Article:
Reaching for his Dreams
In May, Will Reuther will graduate with his master’s in industrial design (ID), and unlike most of his peers, he will likely enter a one-year intensive post-baccalaureate pre-med program. His goal is to continue his studies and become a medical doctor. He believes in following his dreams. “The whole thing about whatever you are doing in life is that it’s not about the destination but the journey and the process that leads up to that,” Reuther says.
Reuther has his undergraduate degree in communications and realized he had a passion for industrial design with an interest in medical devices. “It was my first interest, and when I applied to the College of Design, I included a few products in my portfolio that were medical specific—prosthetics and 3-D printed anatomical parts for prosthetics.”
He admits that originally, “I thought ID was about a cool or interesting product; the object of something. I’ve learned [ID] is more of a process; the research and testing of the problem; and working with people and the refinement of the problem and the product. It is less about the final thing.” This is something that he came to understand and appreciate over the past few years.
Last year, Reuther began volunteering at UNC Rex Hospital within the heart and vascular care unit. He realized that his keen interest in health care went beyond medical devices, but he says, “I wanted to really focus on healthcare. Throughout this [master’s in ID] program, I’ve had the opportunity to be exposed to patients, nurses, and doctors, and I saw what they did and realized that is what I really want to do.”
NC State has been amazing—super challenging in a good way. But it has been really supportive, and the people are genuine. There is no comparison—the College of Design is amazing and life changing.” —Will Reuther
During this time, he was also formulating his master’s thesis and was intrigued by patient monitoring devices and determined he would explore this further. Knowing that he wanted to apply to medical school, Reuther valued the idea of incorporating research and exposure to clinicians and started to reach out to research groups in patient monitoring settings. “I read medical journals and papers and reached out to some of the authors. One of these was Rogers Research Group with Northwestern University.” John Rogers and his team were working on patient monitoring systems for babies. Reuther connected with them and says, “I shared my story of being a design student who wanted to go to medical school and asked if I could work with them for my thesis and help them.”
“They were really receptive,” adds Reuther. “It was a combination of being at the right place at the right time.”
As part of the team, Reuther is constantly collaborating via Google Hangouts, texts, emails, and a weekly Skype meeting that provide a “constant flow of communications that keep the project moving.”
The newly devised baby monitoring system has come a long way and in the final stages of development. Reuther shares that there is another designer on the team whose focus is on user experience and the digital aspects. Reuther says his focus is on the “physical aspects of the components and how they interact with the baby and how they need to be more comfortable, better fitting, and safer. I take a more explorative approach where I throw out a bunch of ideas, even if they are crazy, which is a bit of a diversion to what they are use too.”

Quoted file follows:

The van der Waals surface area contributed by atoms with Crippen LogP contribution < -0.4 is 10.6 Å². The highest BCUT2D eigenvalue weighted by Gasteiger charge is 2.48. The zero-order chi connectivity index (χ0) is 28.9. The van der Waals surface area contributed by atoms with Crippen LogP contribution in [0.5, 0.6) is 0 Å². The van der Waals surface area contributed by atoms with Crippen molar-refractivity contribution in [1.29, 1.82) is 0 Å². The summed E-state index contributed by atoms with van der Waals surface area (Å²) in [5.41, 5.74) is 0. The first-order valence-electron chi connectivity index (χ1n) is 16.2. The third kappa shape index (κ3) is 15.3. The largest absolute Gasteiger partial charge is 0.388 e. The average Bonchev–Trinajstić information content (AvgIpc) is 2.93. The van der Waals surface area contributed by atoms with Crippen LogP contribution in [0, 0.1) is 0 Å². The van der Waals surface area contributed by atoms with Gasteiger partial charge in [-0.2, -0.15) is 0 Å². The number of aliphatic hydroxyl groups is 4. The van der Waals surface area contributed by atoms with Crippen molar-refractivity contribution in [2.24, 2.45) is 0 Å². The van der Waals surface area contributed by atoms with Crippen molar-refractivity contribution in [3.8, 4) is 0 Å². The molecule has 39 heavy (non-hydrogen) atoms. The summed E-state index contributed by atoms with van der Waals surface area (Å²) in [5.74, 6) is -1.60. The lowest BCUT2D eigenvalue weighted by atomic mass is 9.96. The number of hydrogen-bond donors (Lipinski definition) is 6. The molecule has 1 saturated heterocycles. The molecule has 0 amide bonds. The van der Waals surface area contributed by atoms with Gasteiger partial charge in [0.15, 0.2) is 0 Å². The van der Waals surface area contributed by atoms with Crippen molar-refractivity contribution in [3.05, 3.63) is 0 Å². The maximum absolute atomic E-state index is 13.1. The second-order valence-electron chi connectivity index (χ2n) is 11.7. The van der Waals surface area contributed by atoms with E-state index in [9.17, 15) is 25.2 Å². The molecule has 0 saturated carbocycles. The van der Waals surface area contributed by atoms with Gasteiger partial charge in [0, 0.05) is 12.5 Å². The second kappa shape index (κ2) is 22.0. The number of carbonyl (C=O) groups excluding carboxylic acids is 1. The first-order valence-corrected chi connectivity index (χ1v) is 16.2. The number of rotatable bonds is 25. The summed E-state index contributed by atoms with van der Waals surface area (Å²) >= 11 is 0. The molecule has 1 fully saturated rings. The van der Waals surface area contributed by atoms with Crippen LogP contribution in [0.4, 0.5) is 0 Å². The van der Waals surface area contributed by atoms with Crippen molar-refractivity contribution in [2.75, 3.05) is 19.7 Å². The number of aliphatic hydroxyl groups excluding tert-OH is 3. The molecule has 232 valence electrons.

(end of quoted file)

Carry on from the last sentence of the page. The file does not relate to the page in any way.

“Prototyping was a big part of this project,” says Reuther. “Making your ideas and testing this out is important.” Ideation and prototyping are common elements to design thinking and other disciplines do not often go through this process. “If something doesn’t work, you can modify and test out something else.”
Best case scenario, which Reuther believes is “highly likely,” will be when the product gets shipped to hospitals and they begin to collect market feedback. Additionally, Reuther would like to see this product retrofitted for adults as, “It’s easier to scale up in size than to scale down.”
Reuther has lofty goals and has applied to several programs including Harvard, Columbia University, Johns Hopkins, and Northwestern University. “I would not get into any med programs without NC State,” he admits. “At NC State, I have been able to craft this story and this portfolio and meet all these people. It’s been a great opportunity. NC State has been amazing—super challenging in a good way. But it has been really supportive, and the people are genuine. There is no comparison—the College of Design is amazing and life changing.”
As a recipient of the coveted L. Franklin Bost Industrial Design Fellowship and a teaching assistantship, Reuther acknowledges his appreciation. “Personally, the scholarship was the first I ever got and my first academic accolade. I know that it’s tough to get into the College and it was validation that someone was saying that what I was doing was good. And it was invaluable to help not only balance the books, but also emotionally, as I’m less in debt than I would be.”